Artist Carmen Papalia, with curatorial support by Kristin Rochelle Lantz, spent time in Orange County exploring the community and developing connects for a large-scale project currently being developed. Through their collaborative work, they have been developing ideas around the concept of tactility as a way of knowing.

During his time at GCAC, Carmen performed a walk through the city titled Mobility Device, accompanied by Santa Ana’s Century High School Marching Band.
https://grandcentralartcenter.wordpress.com/2013/06/27/short-film-documentary-on-artist-carmen-papalias-mobility-device-performance-gcac-2/

Berkley-based author Georgina Kleege tells of an experience in which she had the opportunity to touch a sculptural maquette that Matisse used in order to produce a 2-dimensional figure on canvas. The moment is of particular interest to the blind author since it describes how the tactile sense can be used in order to understand a thing visually. This image, of the blind accessing and receiving visual culture non-visually, has been represented and mythologized in paintings throughout history, and even served as the subject for Jacques Derrida’s Memoirs of the Blind – a 1993 project in which the theorist used depictions of the blind from the Louvres collection as the basis for writings on vision, blindness, self-representation and drawing.

The image of a blind individual engaging in a tactile Art experience represents the possibility of an unmediated and unbiased experience of Art – an idea that has attracted the Art practitioner, the viewer and the critic for centuries. However the idea that blind experience is unmediated and unbiased is a fallacy: as any person engaged in interpretation exists within a unique cultural context, and therefore within the realm of subjectivity. What this provocative image does illustrate is the uncharted territory that is non-visual interpretation – a method that, if practiced within the context of the Art experience, has the potential to expand what is currently understood as visual culture.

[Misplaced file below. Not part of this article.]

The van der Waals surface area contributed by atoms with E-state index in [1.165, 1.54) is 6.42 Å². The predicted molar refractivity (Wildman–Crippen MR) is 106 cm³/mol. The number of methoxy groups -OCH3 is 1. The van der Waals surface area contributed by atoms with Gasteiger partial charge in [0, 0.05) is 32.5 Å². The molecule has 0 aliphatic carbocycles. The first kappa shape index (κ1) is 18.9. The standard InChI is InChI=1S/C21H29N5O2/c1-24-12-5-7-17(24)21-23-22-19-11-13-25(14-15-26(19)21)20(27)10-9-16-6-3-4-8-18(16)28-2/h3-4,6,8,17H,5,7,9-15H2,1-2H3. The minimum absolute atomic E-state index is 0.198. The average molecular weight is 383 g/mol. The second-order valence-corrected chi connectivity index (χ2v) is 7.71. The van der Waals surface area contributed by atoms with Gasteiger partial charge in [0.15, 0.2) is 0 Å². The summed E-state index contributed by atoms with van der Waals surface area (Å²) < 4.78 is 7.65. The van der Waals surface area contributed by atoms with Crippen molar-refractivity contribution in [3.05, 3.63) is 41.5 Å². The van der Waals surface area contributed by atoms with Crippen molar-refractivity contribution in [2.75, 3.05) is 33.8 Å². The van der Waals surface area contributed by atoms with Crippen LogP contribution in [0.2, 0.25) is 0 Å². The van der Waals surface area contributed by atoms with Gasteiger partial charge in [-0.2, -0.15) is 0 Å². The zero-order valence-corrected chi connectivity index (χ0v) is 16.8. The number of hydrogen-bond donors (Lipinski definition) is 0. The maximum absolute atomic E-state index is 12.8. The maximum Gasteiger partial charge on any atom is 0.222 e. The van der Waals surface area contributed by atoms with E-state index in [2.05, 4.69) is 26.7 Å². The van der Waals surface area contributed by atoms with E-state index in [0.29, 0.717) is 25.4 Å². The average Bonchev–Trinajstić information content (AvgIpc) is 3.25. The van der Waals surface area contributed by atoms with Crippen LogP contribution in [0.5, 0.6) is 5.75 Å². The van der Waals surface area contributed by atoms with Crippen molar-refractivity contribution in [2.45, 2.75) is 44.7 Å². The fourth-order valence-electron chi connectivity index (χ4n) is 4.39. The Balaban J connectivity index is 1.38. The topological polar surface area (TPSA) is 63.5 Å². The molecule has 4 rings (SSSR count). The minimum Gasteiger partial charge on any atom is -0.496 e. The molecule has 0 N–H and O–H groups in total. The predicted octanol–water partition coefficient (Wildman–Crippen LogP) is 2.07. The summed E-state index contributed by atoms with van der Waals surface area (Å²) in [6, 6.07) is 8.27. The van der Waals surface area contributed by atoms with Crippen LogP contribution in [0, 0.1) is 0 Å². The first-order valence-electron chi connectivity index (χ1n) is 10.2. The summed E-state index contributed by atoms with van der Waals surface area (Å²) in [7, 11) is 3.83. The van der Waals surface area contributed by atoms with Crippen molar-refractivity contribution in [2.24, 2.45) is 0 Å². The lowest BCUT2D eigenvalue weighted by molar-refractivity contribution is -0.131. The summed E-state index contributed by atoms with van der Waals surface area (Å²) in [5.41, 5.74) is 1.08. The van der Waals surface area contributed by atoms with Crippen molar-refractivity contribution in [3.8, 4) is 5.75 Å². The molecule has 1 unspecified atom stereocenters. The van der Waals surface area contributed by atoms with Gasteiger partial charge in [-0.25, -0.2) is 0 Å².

Touching on an Elephant is a progression of Papalia’s recent work that invites the participant to develop their perceptual mobility — a project series that includes the Blind Field Shuttle, The Touchy Subject and For Your Ears Only. It aims to further investigate how tactual astonishment can connect the viewer / participant to the objects, spaces and culture of the museum. It will include a suite of engagements (touching tours, curated tactile experiences and opportunities for independent tactual exploration) which will provide opportunities for the participant to develop their tactile sense as a mode of interpretation, and which will set a precedence for a tactile aesthetics and tactual experience within the art center.

This second visit will continue the research and connection phase for this larger project.

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We appreciate your support from near and far!

In person and online, you view our exhibitions, engage with programs, experience performances, provide feedback and contribute to GCAC’s continued success!

As we begin to plan for upcoming seasons, our continued goal and commitment is to extremely ambitious, creative and engaged artists and projects. Our plan is to put additional strategic initiatives and team members into place that will expand our efforts to better serve our communities – locally, nationally and internationally.

To make this happen, we rely on continued generosity of the supportive friends our institution has built. We are reaching out to you for your pledge of support of the upcoming year. With your commitment, even greater success and impact through artistic exploration will be possible, serving communities who deserve such outreach the most.

MAKE YOUR PLEDGE NOW!
https://www.fullerton.edu/SupportGCAC

All proceeds will directly benefit our activities, allowing Grand Central Art Center the opportunity to work with artists in developing more exhibitions, residencies, programs, events and lectures for our communities. As the projects develop, we will continue to keep you informed and provide you invitations to all exciting activities.




INTERNal Affairs: Life is Like a Thanksgiving Feast

November 25, 2013

INTERNal Affairs is a series by GCAC Curatorial Intern and CSUF Art History major Shauna Hultgrien.

The holidays are upon us my Internet friends! Thanksgiving is just days away, which means Christmas is just around the corner (try not to panic too much you last minute shoppers). As I sit wrapped in my scarf and bundled in my coat in attempt to beat this California winter, I have decided to stop complaining about the bitter chill of sixty degrees and instead take a moment to consider something for which I am thankful.